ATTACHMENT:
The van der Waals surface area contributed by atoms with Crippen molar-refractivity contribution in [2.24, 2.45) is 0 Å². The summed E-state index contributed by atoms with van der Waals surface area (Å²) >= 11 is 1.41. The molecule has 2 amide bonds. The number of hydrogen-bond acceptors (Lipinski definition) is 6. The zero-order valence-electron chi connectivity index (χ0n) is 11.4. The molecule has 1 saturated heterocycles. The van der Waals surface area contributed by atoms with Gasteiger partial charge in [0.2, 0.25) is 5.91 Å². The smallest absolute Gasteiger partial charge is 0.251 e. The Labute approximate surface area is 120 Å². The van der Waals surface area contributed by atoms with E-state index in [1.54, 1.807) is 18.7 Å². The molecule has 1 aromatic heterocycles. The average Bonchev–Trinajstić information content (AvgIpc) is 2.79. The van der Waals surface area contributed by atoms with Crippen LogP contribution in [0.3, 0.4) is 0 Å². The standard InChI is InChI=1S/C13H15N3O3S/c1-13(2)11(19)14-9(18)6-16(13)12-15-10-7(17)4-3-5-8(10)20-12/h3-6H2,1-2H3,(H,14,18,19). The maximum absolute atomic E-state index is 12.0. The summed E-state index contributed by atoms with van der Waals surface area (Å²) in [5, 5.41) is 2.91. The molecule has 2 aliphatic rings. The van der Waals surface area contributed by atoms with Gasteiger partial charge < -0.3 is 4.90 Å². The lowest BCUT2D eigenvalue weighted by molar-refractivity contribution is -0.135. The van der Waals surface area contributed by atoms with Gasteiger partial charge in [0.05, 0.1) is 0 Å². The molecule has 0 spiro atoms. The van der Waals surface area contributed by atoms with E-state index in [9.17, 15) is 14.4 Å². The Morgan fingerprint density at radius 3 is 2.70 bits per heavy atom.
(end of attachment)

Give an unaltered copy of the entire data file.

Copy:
The van der Waals surface area contributed by atoms with Crippen molar-refractivity contribution in [2.24, 2.45) is 0 Å². The summed E-state index contributed by atoms with van der Waals surface area (Å²) >= 11 is 1.41. The molecule has 2 amide bonds. The number of hydrogen-bond acceptors (Lipinski definition) is 6. The zero-order valence-electron chi connectivity index (χ0n) is 11.4. The molecule has 1 saturated heterocycles. The van der Waals surface area contributed by atoms with Gasteiger partial charge in [0.2, 0.25) is 5.91 Å². The smallest absolute Gasteiger partial charge is 0.251 e. The Labute approximate surface area is 120 Å². The van der Waals surface area contributed by atoms with E-state index in [1.54, 1.807) is 18.7 Å². The molecule has 1 aromatic heterocycles. The average Bonchev–Trinajstić information content (AvgIpc) is 2.79. The van der Waals surface area contributed by atoms with Crippen LogP contribution in [0.3, 0.4) is 0 Å². The standard InChI is InChI=1S/C13H15N3O3S/c1-13(2)11(19)14-9(18)6-16(13)12-15-10-7(17)4-3-5-8(10)20-12/h3-6H2,1-2H3,(H,14,18,19). The maximum absolute atomic E-state index is 12.0. The summed E-state index contributed by atoms with van der Waals surface area (Å²) in [5, 5.41) is 2.91. The molecule has 2 aliphatic rings. The van der Waals surface area contributed by atoms with Gasteiger partial charge < -0.3 is 4.90 Å². The lowest BCUT2D eigenvalue weighted by molar-refractivity contribution is -0.135. The van der Waals surface area contributed by atoms with Gasteiger partial charge in [0.05, 0.1) is 0 Å². The molecule has 0 spiro atoms. The van der Waals surface area contributed by atoms with E-state index in [9.17, 15) is 14.4 Å². The Morgan fingerprint density at radius 3 is 2.70 bits per heavy atom.